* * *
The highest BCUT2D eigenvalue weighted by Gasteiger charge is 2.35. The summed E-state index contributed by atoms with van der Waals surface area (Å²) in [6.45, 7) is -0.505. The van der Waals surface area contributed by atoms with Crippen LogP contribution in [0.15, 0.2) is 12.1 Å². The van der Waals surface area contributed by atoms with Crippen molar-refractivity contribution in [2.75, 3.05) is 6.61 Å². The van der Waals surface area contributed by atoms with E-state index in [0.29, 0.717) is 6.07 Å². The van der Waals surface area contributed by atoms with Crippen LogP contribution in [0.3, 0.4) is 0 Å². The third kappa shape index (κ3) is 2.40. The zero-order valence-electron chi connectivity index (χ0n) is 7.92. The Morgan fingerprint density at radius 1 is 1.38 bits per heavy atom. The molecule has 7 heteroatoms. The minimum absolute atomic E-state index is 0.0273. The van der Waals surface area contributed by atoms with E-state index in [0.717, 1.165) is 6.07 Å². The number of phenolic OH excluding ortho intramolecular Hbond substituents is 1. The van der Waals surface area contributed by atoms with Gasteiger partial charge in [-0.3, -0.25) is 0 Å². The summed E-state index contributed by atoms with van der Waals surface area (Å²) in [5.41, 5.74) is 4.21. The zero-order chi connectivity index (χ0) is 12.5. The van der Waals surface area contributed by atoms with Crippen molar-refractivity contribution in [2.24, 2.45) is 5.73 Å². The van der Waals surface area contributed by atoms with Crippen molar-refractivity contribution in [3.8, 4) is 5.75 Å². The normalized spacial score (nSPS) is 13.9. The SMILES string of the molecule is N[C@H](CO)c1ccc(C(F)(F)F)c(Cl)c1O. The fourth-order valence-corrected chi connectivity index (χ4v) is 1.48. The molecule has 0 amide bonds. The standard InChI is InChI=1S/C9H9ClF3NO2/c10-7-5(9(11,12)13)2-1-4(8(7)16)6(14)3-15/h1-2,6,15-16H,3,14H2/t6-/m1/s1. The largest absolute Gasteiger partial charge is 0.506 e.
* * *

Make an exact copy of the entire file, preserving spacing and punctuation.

The highest BCUT2D eigenvalue weighted by Gasteiger charge is 2.35. The summed E-state index contributed by atoms with van der Waals surface area (Å²) in [6.45, 7) is -0.505. The van der Waals surface area contributed by atoms with Crippen LogP contribution in [0.15, 0.2) is 12.1 Å². The van der Waals surface area contributed by atoms with Crippen molar-refractivity contribution in [2.75, 3.05) is 6.61 Å². The van der Waals surface area contributed by atoms with E-state index in [0.29, 0.717) is 6.07 Å². The van der Waals surface area contributed by atoms with Crippen LogP contribution in [0.3, 0.4) is 0 Å². The third kappa shape index (κ3) is 2.40. The zero-order valence-electron chi connectivity index (χ0n) is 7.92. The Morgan fingerprint density at radius 1 is 1.38 bits per heavy atom. The molecule has 7 heteroatoms. The minimum absolute atomic E-state index is 0.0273. The van der Waals surface area contributed by atoms with E-state index in [0.717, 1.165) is 6.07 Å². The number of phenolic OH excluding ortho intramolecular Hbond substituents is 1. The van der Waals surface area contributed by atoms with Gasteiger partial charge in [-0.3, -0.25) is 0 Å². The summed E-state index contributed by atoms with van der Waals surface area (Å²) in [5.41, 5.74) is 4.21. The zero-order chi connectivity index (χ0) is 12.5. The van der Waals surface area contributed by atoms with Crippen molar-refractivity contribution in [2.24, 2.45) is 5.73 Å². The van der Waals surface area contributed by atoms with Crippen molar-refractivity contribution in [3.8, 4) is 5.75 Å². The normalized spacial score (nSPS) is 13.9. The SMILES string of the molecule is N[C@H](CO)c1ccc(C(F)(F)F)c(Cl)c1O. The fourth-order valence-corrected chi connectivity index (χ4v) is 1.48. The molecule has 0 amide bonds. The standard InChI is InChI=1S/C9H9ClF3NO2/c10-7-5(9(11,12)13)2-1-4(8(7)16)6(14)3-15/h1-2,6,15-16H,3,14H2/t6-/m1/s1. The largest absolute Gasteiger partial charge is 0.506 e.